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Changing the landscape: Remove forever chemicals from food

The latest sustainability talk hosted by the Mitchell Center focused on per- and poly-fluoroalkyl substances (PFAS), the “forever chemical” in Maine. A recent Washington Post article followed the story of Songbird Farm, located in Unity, Maine, where “water tests revealed levels of PFAS that were higher than Maine’s state guideline.” PFAS threaten the livelihood of farmers throughout our state; products are pulled when extreme levels of PFAS are present, therefore making them unsellable. While this is a pressing issue in Maine, the problem of PFAS contamination exists throughout the country. Increased discussions are vital in ensuring that legislation is passed to better regulate PFAS in Maine and throughout the country. 

PFAS are nicknamed the “forever chemical” due to the chemical bonds that inhibit their decay for over 15 years in the human body and centuries in the environment. According to the United States Environmental Protection Agency, PFAS are present in human and animal blood, air, fish, water and soil across the nation. Since the 1950s, these substances have been used in food packaging, shampoo bottles and more. While current research is seeking to understand the full implications of PFAS on human health, it is certain that long exposure to PFAS has damaging outcomes on our health. 

A large source of the PFAS on farms is the contamination of sewer treatment plant wastewater sludge, which is used as fertilizer. While the FDA prohibits the use of biosolids in organic farming, conventional farmers can still use sludge that is unknowingly contaminated by PFAS. Due to its persistence in the environment, new farm owners may not even know of its presence upon their purchase of the land. Each PFAS test is $500, making it cost-prohibitive for many farmers. Maine Organic Farmers and Gardeners (MOFGA) has created an emergency relief fund to assist farmers with buying these tests. They are also at the forefront of the movement by providing education to the community and pressuring people to talk to legislators about passing regulation and safety laws.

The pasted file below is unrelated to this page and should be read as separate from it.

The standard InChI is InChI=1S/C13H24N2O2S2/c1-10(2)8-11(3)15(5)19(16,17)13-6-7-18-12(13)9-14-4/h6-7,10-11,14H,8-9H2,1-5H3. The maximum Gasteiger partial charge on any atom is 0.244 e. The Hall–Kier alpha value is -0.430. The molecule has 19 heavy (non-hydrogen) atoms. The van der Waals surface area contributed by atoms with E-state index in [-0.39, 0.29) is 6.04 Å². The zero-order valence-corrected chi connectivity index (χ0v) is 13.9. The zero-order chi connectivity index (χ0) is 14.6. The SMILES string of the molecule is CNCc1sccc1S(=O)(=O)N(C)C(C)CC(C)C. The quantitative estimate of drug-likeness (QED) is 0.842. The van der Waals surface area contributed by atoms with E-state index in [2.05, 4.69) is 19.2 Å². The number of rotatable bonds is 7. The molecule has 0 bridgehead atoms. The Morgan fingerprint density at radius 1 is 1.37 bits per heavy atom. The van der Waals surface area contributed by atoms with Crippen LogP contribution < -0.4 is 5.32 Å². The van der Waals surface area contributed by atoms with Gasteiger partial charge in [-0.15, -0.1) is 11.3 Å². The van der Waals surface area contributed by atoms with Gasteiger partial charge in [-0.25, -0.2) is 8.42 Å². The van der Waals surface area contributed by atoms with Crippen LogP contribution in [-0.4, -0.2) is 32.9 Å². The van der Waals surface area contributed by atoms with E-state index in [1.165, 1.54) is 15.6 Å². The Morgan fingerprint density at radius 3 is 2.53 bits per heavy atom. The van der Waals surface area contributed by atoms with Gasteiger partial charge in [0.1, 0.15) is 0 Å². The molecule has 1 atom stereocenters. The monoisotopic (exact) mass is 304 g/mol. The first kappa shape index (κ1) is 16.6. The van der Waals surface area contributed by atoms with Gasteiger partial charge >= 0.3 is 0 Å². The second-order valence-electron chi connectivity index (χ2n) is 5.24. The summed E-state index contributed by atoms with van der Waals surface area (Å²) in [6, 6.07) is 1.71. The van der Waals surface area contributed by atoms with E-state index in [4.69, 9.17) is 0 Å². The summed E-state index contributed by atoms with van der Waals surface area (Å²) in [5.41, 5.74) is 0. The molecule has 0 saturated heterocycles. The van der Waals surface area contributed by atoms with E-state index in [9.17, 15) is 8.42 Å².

“At this time, there is no reason to believe that food grown in Maine, conventional or organic, is at any higher risk for PFAS contamination than products grown elsewhere,” MOFGA stated on their website. “For myriad reasons, supporting local agriculture remains as important now as ever.” 

Nationally, the regulation of PFAS has remained weak in the past decades, but Maine has passed significant legislation targeting these chemicals. As of April 11, the Maine State Legislature passed LD 1911, a bill that prohibits sludge application on state lands and requires licensed personnel to sample wastewater for PFAS. LD 2019, still awaiting a final vote in the chamber, prevents the application of pesticides that contain PFAS. LD 2013 would “establish a dedicated $100 million safety net for farmers affected by PFAS.” LD 2013 continues to face further voting. 

If we hope to see a change in food regulation, we need to demand federal and state action. While Maine has made meaningful steps to regulate PFAS, acknowledging that this is a national issue is important. Currently, there are no federal limitations on PFAS in food. Contact your state leaders and voice your concerns about PFAS contamination and its effects on public health. Ultimately, health concerns resulting from long-term exposure to PFAS are preventable. Remaining aware of local and national agricultural news benefits not only one’s health but the well-being of one of Maine’s longest-standing industries.


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